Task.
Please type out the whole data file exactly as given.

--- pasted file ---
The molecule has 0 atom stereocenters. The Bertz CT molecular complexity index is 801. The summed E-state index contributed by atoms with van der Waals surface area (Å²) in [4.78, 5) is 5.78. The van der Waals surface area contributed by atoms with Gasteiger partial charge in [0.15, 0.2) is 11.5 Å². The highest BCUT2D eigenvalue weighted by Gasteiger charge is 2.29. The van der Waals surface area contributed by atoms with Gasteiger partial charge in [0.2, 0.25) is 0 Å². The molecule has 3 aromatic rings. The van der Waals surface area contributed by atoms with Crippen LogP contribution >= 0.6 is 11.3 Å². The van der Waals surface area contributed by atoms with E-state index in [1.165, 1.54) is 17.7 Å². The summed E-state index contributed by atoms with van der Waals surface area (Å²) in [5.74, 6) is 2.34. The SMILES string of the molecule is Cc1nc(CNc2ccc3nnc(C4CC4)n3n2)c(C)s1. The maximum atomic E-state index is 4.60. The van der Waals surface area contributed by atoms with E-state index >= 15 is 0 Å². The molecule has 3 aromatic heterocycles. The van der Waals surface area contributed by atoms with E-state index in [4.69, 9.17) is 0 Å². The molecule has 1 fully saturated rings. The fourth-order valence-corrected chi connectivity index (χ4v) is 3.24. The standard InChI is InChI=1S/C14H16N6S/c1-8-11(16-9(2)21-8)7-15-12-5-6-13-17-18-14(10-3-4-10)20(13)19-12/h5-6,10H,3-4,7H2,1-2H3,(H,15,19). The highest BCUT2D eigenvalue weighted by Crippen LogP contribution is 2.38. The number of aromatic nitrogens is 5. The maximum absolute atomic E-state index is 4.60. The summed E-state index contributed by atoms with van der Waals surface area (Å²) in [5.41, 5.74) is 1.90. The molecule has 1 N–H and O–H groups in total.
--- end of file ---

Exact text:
The molecule has 0 atom stereocenters. The Bertz CT molecular complexity index is 801. The summed E-state index contributed by atoms with van der Waals surface area (Å²) in [4.78, 5) is 5.78. The van der Waals surface area contributed by atoms with Gasteiger partial charge in [0.15, 0.2) is 11.5 Å². The highest BCUT2D eigenvalue weighted by Gasteiger charge is 2.29. The van der Waals surface area contributed by atoms with Gasteiger partial charge in [0.2, 0.25) is 0 Å². The molecule has 3 aromatic rings. The van der Waals surface area contributed by atoms with Crippen LogP contribution >= 0.6 is 11.3 Å². The van der Waals surface area contributed by atoms with E-state index in [1.165, 1.54) is 17.7 Å². The summed E-state index contributed by atoms with van der Waals surface area (Å²) in [5.74, 6) is 2.34. The SMILES string of the molecule is Cc1nc(CNc2ccc3nnc(C4CC4)n3n2)c(C)s1. The maximum atomic E-state index is 4.60. The van der Waals surface area contributed by atoms with E-state index >= 15 is 0 Å². The molecule has 3 aromatic heterocycles. The van der Waals surface area contributed by atoms with E-state index in [4.69, 9.17) is 0 Å². The molecule has 1 fully saturated rings. The fourth-order valence-corrected chi connectivity index (χ4v) is 3.24. The standard InChI is InChI=1S/C14H16N6S/c1-8-11(16-9(2)21-8)7-15-12-5-6-13-17-18-14(10-3-4-10)20(13)19-12/h5-6,10H,3-4,7H2,1-2H3,(H,15,19). The highest BCUT2D eigenvalue weighted by Crippen LogP contribution is 2.38. The number of aromatic nitrogens is 5. The maximum absolute atomic E-state index is 4.60. The summed E-state index contributed by atoms with van der Waals surface area (Å²) in [5.41, 5.74) is 1.90. The molecule has 1 N–H and O–H groups in total.